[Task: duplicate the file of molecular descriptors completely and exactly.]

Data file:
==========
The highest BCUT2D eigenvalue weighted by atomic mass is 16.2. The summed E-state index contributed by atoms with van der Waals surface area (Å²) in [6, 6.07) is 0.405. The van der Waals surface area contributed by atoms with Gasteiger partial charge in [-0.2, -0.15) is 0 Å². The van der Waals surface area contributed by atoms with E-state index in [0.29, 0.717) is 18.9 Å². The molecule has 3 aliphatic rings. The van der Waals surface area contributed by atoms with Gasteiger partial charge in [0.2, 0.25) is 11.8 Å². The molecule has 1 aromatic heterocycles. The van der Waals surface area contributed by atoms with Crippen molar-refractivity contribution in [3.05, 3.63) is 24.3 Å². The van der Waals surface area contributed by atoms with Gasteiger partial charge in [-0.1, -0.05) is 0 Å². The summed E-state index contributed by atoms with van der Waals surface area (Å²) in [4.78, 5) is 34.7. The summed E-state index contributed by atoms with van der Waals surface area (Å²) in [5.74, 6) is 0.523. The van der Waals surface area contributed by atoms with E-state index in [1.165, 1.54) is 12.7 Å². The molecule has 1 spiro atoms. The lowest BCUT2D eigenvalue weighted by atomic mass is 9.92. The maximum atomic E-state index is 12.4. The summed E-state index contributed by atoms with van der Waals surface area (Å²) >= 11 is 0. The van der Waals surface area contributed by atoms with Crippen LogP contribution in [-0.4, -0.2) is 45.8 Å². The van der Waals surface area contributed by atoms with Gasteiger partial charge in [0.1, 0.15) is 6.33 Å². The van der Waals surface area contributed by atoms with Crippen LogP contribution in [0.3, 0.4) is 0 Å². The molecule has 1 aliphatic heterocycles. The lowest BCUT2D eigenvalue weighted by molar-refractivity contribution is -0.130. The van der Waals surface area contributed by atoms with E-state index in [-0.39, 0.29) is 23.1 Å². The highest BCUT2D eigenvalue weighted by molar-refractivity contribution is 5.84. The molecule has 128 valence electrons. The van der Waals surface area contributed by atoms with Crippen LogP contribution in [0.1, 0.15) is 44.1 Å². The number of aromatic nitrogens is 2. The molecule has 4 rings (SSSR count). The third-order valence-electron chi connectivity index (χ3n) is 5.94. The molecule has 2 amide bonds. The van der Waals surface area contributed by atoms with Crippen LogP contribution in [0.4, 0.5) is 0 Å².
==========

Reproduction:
The highest BCUT2D eigenvalue weighted by atomic mass is 16.2. The summed E-state index contributed by atoms with van der Waals surface area (Å²) in [6, 6.07) is 0.405. The van der Waals surface area contributed by atoms with Gasteiger partial charge in [-0.2, -0.15) is 0 Å². The van der Waals surface area contributed by atoms with E-state index in [0.29, 0.717) is 18.9 Å². The molecule has 3 aliphatic rings. The van der Waals surface area contributed by atoms with Gasteiger partial charge in [0.2, 0.25) is 11.8 Å². The molecule has 1 aromatic heterocycles. The van der Waals surface area contributed by atoms with Crippen molar-refractivity contribution in [3.05, 3.63) is 24.3 Å². The van der Waals surface area contributed by atoms with Gasteiger partial charge in [-0.1, -0.05) is 0 Å². The summed E-state index contributed by atoms with van der Waals surface area (Å²) in [4.78, 5) is 34.7. The summed E-state index contributed by atoms with van der Waals surface area (Å²) in [5.74, 6) is 0.523. The van der Waals surface area contributed by atoms with E-state index in [1.165, 1.54) is 12.7 Å². The molecule has 1 spiro atoms. The lowest BCUT2D eigenvalue weighted by atomic mass is 9.92. The maximum atomic E-state index is 12.4. The summed E-state index contributed by atoms with van der Waals surface area (Å²) >= 11 is 0. The van der Waals surface area contributed by atoms with Crippen LogP contribution in [-0.4, -0.2) is 45.8 Å². The van der Waals surface area contributed by atoms with Gasteiger partial charge in [0.1, 0.15) is 6.33 Å². The van der Waals surface area contributed by atoms with Crippen LogP contribution in [0.3, 0.4) is 0 Å². The molecule has 1 aliphatic heterocycles. The lowest BCUT2D eigenvalue weighted by molar-refractivity contribution is -0.130. The van der Waals surface area contributed by atoms with E-state index in [-0.39, 0.29) is 23.1 Å². The highest BCUT2D eigenvalue weighted by molar-refractivity contribution is 5.84. The molecule has 128 valence electrons. The van der Waals surface area contributed by atoms with Crippen LogP contribution in [0.1, 0.15) is 44.1 Å². The number of aromatic nitrogens is 2. The molecule has 4 rings (SSSR count). The third-order valence-electron chi connectivity index (χ3n) is 5.94. The molecule has 2 amide bonds. The van der Waals surface area contributed by atoms with Crippen LogP contribution in [0.4, 0.5) is 0 Å².